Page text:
With that said, I still teach queen rearing to folks in other countries and in prisons throughout Georgia since it’s a bit difficult to get either 20 students from Nicaragua or inmates out of prison transported to my farm. In these situations it makes more sense for me to travel to them. Plus, it gives me an excuse to travel to some amazing places. This past February I had the wonderful opportunity to teach the first ever queen rearing class in Exuma, one of the many beautiful islands of the Bahamas. Reason it was the first class, well Exuma did not have bees until just recently.
How did the bees come to be? Let’s start from the beginning. Exuma, like I mentioned, is a small island district, which is part of the Bahamas. The island is fairly isolated and surrounded by water (imagine, it’s an island). Bees would have a hard time traveling there since the island is a good distance from the mainland. It’s also fairly new to tourism. Because of this, years ago, a group of concerned citizens formed the Exuma Foundation. In their own words, “The Mission of The Exuma Foundation is to enhance the quality of life for the people of the island of Exuma in the Bahamas, both now and for future generations to come, by encouraging and managing gifts for operating, capital, and endowment, by addressing community needs through grant making, and by providing philanthropic leadership. The Exuma Foundation (Bahamas) Ltd. seeks to maintain an environmentally sustainable campus that is a catalyst for the educational and community enrichment programs as well as a model of Exuma’s indigenous flora and fauna environment.”
As you can see, there is a good bit of emphasis to preserve the integrity of the island while encouraging education. Since one of the Foundation’s objectives is education and community programs, in 2014, they hired Catherine Booker as their Environmental Educator. For the past several years her objectives have been to help educate folks of all ages about the importance of protecting the environment (land and sea) and encourage small, sustainable agricultural cottage industries, like beekeeping, for instance. She’s also involved with several community initiatives, particularly those that promote marine conservation and national parks, such as the Elizabeth Harbor Conservation Partnership and the Bahamas National Trust. Since she is originally from Savannah and a UGA graduate, she connected with Ted Dennard from Savannah Bee Company and asked for assistance in getting bees to the island. It took a while but they finally managed to bring Apis mellifera to the sapphire blue waters of Exuma.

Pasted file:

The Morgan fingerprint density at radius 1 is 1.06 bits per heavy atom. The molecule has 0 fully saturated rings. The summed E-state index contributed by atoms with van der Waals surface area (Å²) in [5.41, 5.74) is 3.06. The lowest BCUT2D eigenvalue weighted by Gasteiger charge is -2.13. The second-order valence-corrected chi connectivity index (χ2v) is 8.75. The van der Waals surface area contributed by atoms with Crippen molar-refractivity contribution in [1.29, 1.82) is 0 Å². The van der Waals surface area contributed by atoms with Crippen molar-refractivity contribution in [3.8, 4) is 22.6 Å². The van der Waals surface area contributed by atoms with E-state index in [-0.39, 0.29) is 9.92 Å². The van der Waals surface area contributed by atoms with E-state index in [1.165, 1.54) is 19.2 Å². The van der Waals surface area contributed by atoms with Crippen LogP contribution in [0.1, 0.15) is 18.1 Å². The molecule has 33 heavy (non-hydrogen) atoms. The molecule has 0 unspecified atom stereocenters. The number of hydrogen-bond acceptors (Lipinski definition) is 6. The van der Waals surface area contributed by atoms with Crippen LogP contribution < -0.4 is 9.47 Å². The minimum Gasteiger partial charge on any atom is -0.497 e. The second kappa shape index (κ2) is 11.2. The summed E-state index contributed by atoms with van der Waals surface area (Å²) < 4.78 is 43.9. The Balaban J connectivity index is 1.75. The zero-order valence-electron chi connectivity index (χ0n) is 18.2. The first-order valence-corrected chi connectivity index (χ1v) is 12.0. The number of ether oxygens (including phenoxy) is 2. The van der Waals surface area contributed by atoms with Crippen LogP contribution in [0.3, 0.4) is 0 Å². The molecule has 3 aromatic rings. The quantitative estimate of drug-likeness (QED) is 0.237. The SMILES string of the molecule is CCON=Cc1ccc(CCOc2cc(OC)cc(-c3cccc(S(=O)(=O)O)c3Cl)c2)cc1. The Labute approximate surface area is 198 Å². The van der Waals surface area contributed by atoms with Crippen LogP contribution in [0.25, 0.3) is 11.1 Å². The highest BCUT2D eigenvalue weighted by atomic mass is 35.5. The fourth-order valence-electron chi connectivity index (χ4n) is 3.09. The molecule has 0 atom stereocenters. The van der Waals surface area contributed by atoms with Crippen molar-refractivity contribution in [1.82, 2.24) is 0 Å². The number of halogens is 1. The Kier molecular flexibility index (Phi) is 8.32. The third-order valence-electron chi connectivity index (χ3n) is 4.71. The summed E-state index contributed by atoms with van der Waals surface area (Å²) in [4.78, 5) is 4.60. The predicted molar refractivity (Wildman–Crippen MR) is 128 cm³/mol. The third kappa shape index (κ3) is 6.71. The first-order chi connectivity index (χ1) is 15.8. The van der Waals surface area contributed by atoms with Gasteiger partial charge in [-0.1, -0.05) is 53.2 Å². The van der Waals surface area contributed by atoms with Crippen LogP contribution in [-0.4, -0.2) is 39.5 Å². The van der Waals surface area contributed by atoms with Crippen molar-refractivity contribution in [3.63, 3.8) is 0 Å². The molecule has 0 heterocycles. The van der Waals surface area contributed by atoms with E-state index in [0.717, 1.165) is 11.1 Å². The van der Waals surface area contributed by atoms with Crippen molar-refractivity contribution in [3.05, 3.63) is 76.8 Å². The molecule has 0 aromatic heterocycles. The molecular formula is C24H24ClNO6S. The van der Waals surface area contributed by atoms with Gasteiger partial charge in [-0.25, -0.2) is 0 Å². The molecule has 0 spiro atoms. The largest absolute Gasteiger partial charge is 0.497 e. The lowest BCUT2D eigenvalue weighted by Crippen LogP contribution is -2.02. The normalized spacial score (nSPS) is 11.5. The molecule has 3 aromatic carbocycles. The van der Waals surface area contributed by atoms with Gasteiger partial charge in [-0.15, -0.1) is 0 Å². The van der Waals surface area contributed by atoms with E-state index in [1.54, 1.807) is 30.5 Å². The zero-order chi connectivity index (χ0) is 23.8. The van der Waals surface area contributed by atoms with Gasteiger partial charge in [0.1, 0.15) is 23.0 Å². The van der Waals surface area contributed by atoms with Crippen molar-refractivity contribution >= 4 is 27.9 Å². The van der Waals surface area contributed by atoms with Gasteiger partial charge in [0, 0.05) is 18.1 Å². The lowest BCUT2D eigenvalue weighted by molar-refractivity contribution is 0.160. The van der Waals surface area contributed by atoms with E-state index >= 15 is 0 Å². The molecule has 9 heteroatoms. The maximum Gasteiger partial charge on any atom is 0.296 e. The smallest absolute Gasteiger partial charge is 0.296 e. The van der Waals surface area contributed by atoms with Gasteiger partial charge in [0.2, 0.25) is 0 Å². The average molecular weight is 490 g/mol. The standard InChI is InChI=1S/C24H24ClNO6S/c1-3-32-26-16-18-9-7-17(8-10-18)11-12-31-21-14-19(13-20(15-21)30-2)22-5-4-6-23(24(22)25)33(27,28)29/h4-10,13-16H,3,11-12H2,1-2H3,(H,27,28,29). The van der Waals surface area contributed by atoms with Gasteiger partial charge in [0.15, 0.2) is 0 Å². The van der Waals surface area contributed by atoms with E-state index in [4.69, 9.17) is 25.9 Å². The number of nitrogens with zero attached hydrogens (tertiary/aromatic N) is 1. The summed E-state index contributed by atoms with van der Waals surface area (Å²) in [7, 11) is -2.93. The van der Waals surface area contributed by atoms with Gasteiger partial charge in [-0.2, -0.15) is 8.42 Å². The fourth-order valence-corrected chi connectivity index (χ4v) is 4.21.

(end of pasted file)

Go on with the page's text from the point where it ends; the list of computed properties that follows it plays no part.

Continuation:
Months later Ted called me and queried if I’d be interested in helping them out by teaching queen rearing and beekeeping. Hmmmm, so let me get this right, you want me to teach queen rearing, on a beautiful island, with crystal clear waters, in January, in the Bahamas, AND get to work bees and teach about rearing queens? Whoa, I need to think about this, for like two seconds. YES, count me in!
So far, the beekeeping venture in Exuma has been a huge success. The bees are extremely gentle, and they’re disease free. That’s right, no American or European Foul Brood. But, best of all, they are mite-free! Whaaaattt??? That’s right, no mites!!! Oh, and no small hive beetles either. They are so healthy, so calm, so sweet, so perfect! I was in heaven working these amazing bees. It brought me back to a time, in the good ole days, before the introduction of mites. Back in the era when bees could be bees! Think about it: mite free, beetle free, disease free, aggression free colonies. It was paradise in so many ways, for the bees and me.